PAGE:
Major technical projects, like modern warfare, have become increasingly complex as they become more sophisticated. As the requirements involve more systems and departments, how do you plan for the seemingly unforeseeable? Dr. Roy Gardner, Director of Psycle, investigates.
Military staff procedures have changed immeasurably in the last 100 years. With the increasing complexity of warfare involving previously disparate disciplines working in synchronization, military leaders have had to devolve responsibility for staff procedures, decision-making and planning.
The same is true for major technical builds. It is no longer possible for one person to make all the decisions about what is best or preferable across the entire suite of skills and technologies involved in a major project.
The Nature of Planning
Like military operations, major technical projects are uncertain and unpredictable. If you are integrating with third-party systems, it is difficult or impossible to anticipate how they will react or how things will develop.
Even the results of seemingly straightforward actions are difficult to predict, with the potential for human error.
Given this, it’s important to remember that the goal of good planning is to develop a project framework that allows for the project to continue toward the goal in the midst of uncertainty, rather than removing all uncertainty from a project plan.
How we do this is to follow the US Army’s example of how to problem solve. As the US Army Planning and Orders Production document outlines:
‘…define and analyze a problem, develop and analyze possible solutions, choose the best solution, and implement a plan of action that solves the problem.’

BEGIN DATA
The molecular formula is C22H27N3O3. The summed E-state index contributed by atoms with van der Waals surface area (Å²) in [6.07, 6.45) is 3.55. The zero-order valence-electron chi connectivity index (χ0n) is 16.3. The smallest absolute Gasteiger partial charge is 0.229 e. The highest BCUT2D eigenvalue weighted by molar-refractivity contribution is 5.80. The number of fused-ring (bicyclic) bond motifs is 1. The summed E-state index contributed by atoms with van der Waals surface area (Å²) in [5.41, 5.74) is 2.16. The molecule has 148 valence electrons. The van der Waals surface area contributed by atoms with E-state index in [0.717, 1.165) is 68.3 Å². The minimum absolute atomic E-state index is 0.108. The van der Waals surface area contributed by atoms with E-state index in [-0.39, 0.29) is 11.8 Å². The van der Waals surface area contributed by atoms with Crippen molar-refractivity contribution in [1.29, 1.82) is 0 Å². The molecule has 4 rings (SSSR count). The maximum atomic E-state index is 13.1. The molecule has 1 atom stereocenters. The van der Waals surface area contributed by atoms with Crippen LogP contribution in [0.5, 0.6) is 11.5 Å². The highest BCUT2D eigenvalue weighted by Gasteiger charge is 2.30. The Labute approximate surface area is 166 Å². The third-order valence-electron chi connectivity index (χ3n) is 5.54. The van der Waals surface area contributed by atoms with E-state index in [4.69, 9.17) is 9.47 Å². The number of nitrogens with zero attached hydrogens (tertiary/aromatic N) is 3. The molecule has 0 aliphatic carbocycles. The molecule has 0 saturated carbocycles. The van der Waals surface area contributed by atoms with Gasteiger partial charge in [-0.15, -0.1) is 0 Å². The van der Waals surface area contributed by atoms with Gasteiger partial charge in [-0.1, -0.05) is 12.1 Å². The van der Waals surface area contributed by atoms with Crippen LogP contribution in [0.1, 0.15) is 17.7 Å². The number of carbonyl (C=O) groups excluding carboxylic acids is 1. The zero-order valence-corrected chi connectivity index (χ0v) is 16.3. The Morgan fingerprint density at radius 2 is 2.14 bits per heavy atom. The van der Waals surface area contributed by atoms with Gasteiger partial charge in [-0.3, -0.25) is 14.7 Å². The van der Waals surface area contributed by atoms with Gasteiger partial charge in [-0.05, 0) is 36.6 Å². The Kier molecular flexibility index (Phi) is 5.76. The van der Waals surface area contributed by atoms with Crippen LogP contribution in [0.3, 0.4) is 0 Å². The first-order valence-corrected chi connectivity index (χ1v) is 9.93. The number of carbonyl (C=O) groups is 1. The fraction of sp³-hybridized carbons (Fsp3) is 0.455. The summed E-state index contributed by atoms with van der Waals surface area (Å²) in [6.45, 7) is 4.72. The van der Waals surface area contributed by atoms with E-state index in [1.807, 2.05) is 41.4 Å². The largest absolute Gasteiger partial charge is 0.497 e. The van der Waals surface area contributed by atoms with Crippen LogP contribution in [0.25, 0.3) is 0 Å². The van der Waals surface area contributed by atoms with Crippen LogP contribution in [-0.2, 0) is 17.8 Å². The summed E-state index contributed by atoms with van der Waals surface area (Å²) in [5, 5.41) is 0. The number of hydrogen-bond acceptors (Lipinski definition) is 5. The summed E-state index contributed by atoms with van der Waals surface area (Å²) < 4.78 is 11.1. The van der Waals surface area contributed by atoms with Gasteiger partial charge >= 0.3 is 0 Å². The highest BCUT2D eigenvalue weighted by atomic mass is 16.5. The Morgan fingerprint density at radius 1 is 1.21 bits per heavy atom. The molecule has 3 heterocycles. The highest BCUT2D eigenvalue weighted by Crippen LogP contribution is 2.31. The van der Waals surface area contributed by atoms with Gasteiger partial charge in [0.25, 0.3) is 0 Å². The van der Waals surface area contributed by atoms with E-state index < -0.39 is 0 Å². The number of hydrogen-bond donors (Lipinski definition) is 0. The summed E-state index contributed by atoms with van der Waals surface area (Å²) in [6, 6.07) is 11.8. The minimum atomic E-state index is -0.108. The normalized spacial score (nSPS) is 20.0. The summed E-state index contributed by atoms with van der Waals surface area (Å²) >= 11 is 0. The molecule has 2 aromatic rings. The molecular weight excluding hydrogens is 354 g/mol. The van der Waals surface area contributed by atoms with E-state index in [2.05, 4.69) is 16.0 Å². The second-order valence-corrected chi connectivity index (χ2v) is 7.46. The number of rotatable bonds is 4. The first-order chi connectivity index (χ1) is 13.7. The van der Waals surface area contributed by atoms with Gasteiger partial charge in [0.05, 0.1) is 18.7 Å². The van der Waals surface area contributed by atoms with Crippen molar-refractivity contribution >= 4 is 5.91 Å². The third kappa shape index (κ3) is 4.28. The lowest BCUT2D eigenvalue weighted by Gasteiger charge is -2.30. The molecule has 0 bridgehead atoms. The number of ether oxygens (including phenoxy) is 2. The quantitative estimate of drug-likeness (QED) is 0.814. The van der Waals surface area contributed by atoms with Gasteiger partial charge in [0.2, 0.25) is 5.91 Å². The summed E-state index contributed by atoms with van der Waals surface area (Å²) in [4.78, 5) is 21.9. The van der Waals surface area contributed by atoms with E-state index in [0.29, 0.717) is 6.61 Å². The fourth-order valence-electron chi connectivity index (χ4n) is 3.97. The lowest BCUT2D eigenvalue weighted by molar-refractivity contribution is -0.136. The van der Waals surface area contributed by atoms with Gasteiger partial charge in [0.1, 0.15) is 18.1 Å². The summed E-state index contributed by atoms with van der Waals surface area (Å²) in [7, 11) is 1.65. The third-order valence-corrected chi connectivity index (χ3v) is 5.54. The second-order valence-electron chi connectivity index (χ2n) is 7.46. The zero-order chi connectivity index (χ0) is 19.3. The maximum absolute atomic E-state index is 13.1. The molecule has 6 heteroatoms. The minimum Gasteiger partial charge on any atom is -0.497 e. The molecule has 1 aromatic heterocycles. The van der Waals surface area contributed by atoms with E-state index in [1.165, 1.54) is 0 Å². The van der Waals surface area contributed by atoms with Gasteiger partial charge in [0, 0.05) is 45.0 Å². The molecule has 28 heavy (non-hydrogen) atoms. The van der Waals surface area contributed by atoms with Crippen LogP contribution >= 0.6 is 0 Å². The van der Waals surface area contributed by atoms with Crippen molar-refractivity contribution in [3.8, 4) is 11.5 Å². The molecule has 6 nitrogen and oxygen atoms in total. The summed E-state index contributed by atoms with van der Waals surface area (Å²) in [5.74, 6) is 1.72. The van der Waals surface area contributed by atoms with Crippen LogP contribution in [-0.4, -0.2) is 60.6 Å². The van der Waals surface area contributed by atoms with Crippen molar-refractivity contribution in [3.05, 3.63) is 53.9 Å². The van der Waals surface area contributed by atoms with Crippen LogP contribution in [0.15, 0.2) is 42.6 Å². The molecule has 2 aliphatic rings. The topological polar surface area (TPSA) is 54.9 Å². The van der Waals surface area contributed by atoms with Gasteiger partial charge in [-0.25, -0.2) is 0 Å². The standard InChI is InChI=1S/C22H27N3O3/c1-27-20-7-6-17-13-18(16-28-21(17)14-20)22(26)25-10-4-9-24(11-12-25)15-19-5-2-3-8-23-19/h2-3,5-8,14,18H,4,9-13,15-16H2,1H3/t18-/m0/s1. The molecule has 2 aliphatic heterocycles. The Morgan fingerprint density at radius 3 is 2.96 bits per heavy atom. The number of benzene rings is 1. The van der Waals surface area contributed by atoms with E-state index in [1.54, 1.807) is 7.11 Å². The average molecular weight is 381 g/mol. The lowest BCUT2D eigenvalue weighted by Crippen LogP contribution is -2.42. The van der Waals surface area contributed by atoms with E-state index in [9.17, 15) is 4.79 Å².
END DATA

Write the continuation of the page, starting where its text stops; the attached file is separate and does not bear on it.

All the best project plans involve two elements:
Science and Art
The science of planning encompasses all the elements of the projects that can be measured. These things can be accurately predicted, and indicators of success and failure.
The art of planning involves unpredictable or unknown factors. The key to success is the development of a framework and environment that allows individual planners to create flexible plans to cover a variety of circumstances, and will include an accurate and detailed risk assessment.
How do we create a framework that allows science and art-based planning to sit side by side? By creating an effective mission command.
The role of mission command is to give a clear definition of the project leads’ desire for the project, and to provide clear guidance on how to make decisions and show initiative within that intent.
Done properly, the project lead will find they are making fewer decisions, and as a result are able to focus more time and energy on the project critical ones. Commanders hold a “loose rein,” allowing subordinates freedom of action and requiring initiative on their part. Commanders make fewer decisions, allowing them to focus decision-making on the most important ones.
Now, if we could just stick to these simple procedures, perhaps our wars and public-sector technical projects would run far more smoothly!
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